The Inertia

Jeff Flindt at the office.

I grew up in the center of the surf industry. Back in the ’90s, my father owned a couple of One Hour photo labs in southern California, and we were about thirty minutes from the beach. When I was sixteen years old, I started working with my father and signed up for high school photography classes to get familiar with a camera. I continued on with them in college, and soon realized that photography was what I wanted to do for work.

I would go to the beach whenever I could, to bodyboard and take pictures of my friends surfing. A couple of them, like Donovan Frankenreiter and Joe Grodzen, were professionals at the time. That was my foot in the door with Surfing Magazine and Bodyboarding Magazine. Every time I went to the beach, I’d see Larry “Flame” Moore shooting Creek. Instead of going out in the water, I would sit next to him and watch him shoot, listening to everything he said. Over the course of a couple of years, I’d built up a good relationship with him, and he introduced me to a lot of people in the surf industry.

At the time, it was hard for me to get my photos published in Surfing. I was competing against Aaron Chang, Jeff Hornbaker, Chris Van Lennep, Balzer, and Hank, among others. Even though it was almost impossible to compete against those guys, they were my inspiration to get my photos published. I wanted it so bad I’d pick up any job that was thrown at me. I didn’t say no to anything. I wanted to be like Chris Van Lennep in the water and Jeff Hornbaker on land. When it comes to water photography, Chris Van Lennep has been the biggest influence on me, but Flame taught me the basics and the work ethic. Van Lennep showed me the ropes in Hawaii, and helped me out with a lot of tips, though, which I’ve used around the world. I’d drive his film from the North Shore to Waikiki whenever he asked, staying up late to make sure he got it back from town. I was so motivated to be one of the best.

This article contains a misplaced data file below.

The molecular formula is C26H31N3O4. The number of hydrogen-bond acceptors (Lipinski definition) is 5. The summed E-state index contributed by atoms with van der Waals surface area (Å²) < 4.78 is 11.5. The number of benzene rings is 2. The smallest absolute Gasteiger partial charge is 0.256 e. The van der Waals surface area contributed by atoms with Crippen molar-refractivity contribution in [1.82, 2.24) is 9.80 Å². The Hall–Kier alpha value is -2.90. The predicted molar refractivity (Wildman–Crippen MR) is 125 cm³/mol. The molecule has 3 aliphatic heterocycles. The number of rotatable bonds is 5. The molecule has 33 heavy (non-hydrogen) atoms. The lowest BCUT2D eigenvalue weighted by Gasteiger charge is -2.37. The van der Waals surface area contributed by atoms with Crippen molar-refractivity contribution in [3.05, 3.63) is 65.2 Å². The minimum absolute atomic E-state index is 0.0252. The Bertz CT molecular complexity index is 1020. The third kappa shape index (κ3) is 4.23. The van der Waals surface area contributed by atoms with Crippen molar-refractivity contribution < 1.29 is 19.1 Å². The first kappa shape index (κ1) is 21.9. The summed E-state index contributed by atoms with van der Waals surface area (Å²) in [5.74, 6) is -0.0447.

That’s where I’m at right now, I think. I’m probably one of the top water photographers in the world, but I can’t say I’m the best. In my mind, I will always be striving to be the best, but I don’t think mentally that I will ever be completely content with myself. Chris Van Lennep once said to me, “You want to be within the top six water photographers in the world.” Ever since he told me this, I have been trying to keep in the top six, and I do feel that I’ve done a pretty good job at it. I have been senior photographer at Surfing Magazine for over 8 years now.

The whole switch from film to digital was really good for my career as it has expanded my work. I remember swimming out at Pipeline or Backdoor in Hawaii and making a roll of 36 exposures last for 2-3 hours. Now the cameras are way faster and can shoot higher resolutions. I can shoot 10-15 shots on one wave because the cameras are twice as fast as the film cameras. And the cards can hold thousands of pictures. That has allowed me to get some really great shots, shooting more images in a sequence and staying in the water longer. Also, the digital censors on the cameras are more sensitive to light, so it allows me to shoot in more extreme or in more difficult conditions.

I like to shoot from the water. I like to feel the ocean under me. If I’m sitting on the beach shooting, it feels like I’m on the outside. If I’m in the water, then I’m connected to the energy of the wave that the surfer is riding. I can feel the moment better.

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